Rabbi Pinchos Hecht, AJA’s head of school, said the partnership “reinforces our shared beliefs and hopes for the home we build together and the world we seek to perfect.”
Donations from A.J. Robinson and Nicole Ellerine, the parents of AJA alumni, helped make the partnership possible.
The new relationship enables frequent visits to the center at Centennial Olympic Park downtown by AJA students and teachers and their families. The school took advantage by arranging a trip to the center for all AJA faculty during the planning week before the school year started.
“The most powerful activity was the lunch counter,” Associate Head of School Paul Oberman said. “Sitting at the counter with closed eyes — sharing the experience of the lunch counter protesters, hearing the abuse and catcalls as the hatred escalated, having my counter shake with the blows being delivered — was incredibly powerful.”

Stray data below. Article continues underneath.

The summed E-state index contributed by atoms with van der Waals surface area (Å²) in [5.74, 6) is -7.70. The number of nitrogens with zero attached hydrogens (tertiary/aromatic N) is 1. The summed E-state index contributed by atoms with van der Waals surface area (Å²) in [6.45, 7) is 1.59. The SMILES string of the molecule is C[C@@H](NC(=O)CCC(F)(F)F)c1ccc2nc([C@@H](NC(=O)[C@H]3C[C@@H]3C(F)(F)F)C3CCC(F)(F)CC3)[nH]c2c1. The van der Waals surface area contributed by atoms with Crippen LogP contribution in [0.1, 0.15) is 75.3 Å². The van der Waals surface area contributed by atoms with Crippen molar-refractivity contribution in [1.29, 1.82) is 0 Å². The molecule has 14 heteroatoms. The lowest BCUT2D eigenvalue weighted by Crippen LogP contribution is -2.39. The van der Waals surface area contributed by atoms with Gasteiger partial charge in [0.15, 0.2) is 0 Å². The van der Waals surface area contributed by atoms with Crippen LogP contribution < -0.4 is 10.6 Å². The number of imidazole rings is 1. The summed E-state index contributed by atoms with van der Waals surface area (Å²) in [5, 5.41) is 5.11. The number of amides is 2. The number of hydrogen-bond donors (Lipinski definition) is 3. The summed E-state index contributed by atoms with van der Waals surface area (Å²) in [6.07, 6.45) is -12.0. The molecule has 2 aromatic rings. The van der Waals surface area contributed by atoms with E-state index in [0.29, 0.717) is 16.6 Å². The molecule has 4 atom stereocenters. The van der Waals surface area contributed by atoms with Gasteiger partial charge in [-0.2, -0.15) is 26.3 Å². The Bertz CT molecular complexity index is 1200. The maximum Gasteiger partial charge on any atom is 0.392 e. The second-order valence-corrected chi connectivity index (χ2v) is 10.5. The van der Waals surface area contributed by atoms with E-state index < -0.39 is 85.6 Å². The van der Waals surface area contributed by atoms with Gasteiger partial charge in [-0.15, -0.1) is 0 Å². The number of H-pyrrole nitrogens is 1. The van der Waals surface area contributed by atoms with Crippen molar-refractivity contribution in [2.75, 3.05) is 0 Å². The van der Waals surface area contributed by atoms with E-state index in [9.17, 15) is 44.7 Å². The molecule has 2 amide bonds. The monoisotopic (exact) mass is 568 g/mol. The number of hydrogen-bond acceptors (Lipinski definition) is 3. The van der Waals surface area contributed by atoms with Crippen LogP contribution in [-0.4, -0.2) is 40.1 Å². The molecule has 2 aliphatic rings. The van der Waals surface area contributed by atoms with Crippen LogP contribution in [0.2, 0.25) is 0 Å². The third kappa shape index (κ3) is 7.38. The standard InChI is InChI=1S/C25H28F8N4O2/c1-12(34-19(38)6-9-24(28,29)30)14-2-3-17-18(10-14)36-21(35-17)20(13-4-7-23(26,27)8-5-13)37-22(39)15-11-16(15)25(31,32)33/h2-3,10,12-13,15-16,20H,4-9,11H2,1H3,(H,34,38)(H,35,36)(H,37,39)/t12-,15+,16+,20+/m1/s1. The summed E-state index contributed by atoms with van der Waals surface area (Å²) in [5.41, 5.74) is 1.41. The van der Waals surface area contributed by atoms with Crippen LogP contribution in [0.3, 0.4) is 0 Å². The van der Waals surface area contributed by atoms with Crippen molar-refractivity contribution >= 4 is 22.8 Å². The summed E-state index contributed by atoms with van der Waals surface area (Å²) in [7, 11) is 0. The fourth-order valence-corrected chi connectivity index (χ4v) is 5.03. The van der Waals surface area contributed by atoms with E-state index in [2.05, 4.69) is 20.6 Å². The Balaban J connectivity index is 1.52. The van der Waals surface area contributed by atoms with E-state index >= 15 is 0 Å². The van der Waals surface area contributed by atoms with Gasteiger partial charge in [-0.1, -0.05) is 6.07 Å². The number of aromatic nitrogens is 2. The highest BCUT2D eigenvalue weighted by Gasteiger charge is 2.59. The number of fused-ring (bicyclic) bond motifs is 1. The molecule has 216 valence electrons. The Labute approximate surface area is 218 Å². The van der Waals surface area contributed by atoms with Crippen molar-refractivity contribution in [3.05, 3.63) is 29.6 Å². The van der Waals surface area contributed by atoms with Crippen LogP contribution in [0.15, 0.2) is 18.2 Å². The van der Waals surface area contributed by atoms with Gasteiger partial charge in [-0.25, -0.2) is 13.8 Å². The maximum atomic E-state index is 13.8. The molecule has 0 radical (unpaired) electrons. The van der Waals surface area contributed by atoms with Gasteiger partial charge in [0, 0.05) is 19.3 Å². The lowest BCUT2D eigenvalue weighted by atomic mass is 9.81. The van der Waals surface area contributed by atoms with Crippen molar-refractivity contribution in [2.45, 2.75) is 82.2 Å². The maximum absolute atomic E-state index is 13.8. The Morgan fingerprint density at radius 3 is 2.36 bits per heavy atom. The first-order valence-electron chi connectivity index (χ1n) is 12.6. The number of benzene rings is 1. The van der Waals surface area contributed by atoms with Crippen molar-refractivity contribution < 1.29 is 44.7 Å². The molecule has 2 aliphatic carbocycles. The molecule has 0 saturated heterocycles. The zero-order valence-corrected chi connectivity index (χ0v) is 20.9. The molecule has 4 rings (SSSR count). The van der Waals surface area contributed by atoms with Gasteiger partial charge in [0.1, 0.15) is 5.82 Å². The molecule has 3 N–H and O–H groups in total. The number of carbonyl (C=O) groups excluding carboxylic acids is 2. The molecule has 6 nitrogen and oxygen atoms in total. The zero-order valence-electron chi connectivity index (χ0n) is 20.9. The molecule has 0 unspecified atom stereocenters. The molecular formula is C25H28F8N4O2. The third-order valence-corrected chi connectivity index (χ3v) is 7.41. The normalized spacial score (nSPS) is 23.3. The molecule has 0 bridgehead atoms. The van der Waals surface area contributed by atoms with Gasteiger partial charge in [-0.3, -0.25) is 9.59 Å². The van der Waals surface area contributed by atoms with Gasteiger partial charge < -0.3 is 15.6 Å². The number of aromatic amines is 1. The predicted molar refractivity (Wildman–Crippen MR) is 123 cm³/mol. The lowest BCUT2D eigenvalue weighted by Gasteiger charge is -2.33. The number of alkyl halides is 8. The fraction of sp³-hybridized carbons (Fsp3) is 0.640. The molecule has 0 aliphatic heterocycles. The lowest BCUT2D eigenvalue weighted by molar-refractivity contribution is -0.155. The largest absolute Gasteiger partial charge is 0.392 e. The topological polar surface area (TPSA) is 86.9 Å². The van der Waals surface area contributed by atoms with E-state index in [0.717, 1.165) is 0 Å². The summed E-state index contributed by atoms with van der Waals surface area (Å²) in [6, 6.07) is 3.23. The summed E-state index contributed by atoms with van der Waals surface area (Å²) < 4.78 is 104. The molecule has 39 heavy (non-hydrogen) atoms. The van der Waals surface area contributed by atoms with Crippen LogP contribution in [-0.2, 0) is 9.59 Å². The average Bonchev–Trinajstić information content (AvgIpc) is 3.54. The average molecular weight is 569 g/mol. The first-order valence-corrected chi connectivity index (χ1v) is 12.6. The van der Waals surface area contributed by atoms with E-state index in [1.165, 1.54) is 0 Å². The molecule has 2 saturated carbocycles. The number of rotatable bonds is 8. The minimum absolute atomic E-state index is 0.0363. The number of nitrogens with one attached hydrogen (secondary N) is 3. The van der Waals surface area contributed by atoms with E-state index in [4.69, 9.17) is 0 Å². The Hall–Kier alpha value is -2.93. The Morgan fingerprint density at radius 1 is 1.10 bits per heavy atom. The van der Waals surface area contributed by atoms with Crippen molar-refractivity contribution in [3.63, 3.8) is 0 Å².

Rabbi Asher Yablok, the dean of Judaic studies at AJA’s Upper School, and John Wilson, the curriculum coordinator, said it was heartbreaking to listen to a speech delivered by Martin Luther King Jr. on how he hoped to be remembered.
AJA teachers plan to incorporate their experiences into the curriculum and bring students to the museum.
Rabbi Reuven Travis, who teaches history and Judaics, said he looks forward to citing King as an example of “the difference that one person can make to the world.”
Humanities teacher Sally Stanhope pointed to “the importance of teaching our children gratitude for their rights and privileges.”
“We all have something to take back,” Judaic studies teacher Lisa Marks said. “We all want to convey our passion to the students.”